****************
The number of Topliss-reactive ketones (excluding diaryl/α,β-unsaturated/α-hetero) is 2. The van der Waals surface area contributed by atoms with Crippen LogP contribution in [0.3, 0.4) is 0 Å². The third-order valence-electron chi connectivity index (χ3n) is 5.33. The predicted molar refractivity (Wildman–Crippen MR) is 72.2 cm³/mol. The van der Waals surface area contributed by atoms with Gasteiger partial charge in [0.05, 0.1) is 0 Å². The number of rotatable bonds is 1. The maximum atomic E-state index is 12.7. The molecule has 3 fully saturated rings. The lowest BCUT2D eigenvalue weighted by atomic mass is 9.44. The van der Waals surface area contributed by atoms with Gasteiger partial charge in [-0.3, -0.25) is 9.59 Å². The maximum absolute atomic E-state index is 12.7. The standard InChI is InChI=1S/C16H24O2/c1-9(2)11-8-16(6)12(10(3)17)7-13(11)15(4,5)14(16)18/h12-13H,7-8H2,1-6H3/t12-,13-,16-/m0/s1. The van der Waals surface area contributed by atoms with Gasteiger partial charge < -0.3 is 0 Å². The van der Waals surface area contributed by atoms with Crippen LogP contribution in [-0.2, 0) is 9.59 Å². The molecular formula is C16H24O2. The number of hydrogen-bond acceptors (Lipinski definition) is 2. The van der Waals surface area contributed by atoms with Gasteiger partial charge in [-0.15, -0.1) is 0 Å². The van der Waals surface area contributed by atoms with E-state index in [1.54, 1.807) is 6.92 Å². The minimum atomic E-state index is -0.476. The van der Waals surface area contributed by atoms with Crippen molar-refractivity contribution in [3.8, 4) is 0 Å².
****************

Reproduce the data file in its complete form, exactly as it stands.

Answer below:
The number of Topliss-reactive ketones (excluding diaryl/α,β-unsaturated/α-hetero) is 2. The van der Waals surface area contributed by atoms with Crippen LogP contribution in [0.3, 0.4) is 0 Å². The third-order valence-electron chi connectivity index (χ3n) is 5.33. The predicted molar refractivity (Wildman–Crippen MR) is 72.2 cm³/mol. The van der Waals surface area contributed by atoms with Gasteiger partial charge in [0.05, 0.1) is 0 Å². The number of rotatable bonds is 1. The maximum atomic E-state index is 12.7. The molecule has 3 fully saturated rings. The lowest BCUT2D eigenvalue weighted by atomic mass is 9.44. The van der Waals surface area contributed by atoms with Gasteiger partial charge in [-0.3, -0.25) is 9.59 Å². The maximum absolute atomic E-state index is 12.7. The standard InChI is InChI=1S/C16H24O2/c1-9(2)11-8-16(6)12(10(3)17)7-13(11)15(4,5)14(16)18/h12-13H,7-8H2,1-6H3/t12-,13-,16-/m0/s1. The van der Waals surface area contributed by atoms with Gasteiger partial charge < -0.3 is 0 Å². The van der Waals surface area contributed by atoms with Crippen LogP contribution in [-0.2, 0) is 9.59 Å². The molecular formula is C16H24O2. The number of hydrogen-bond acceptors (Lipinski definition) is 2. The van der Waals surface area contributed by atoms with Gasteiger partial charge in [-0.15, -0.1) is 0 Å². The van der Waals surface area contributed by atoms with E-state index in [1.54, 1.807) is 6.92 Å². The minimum atomic E-state index is -0.476. The van der Waals surface area contributed by atoms with Crippen molar-refractivity contribution in [3.8, 4) is 0 Å².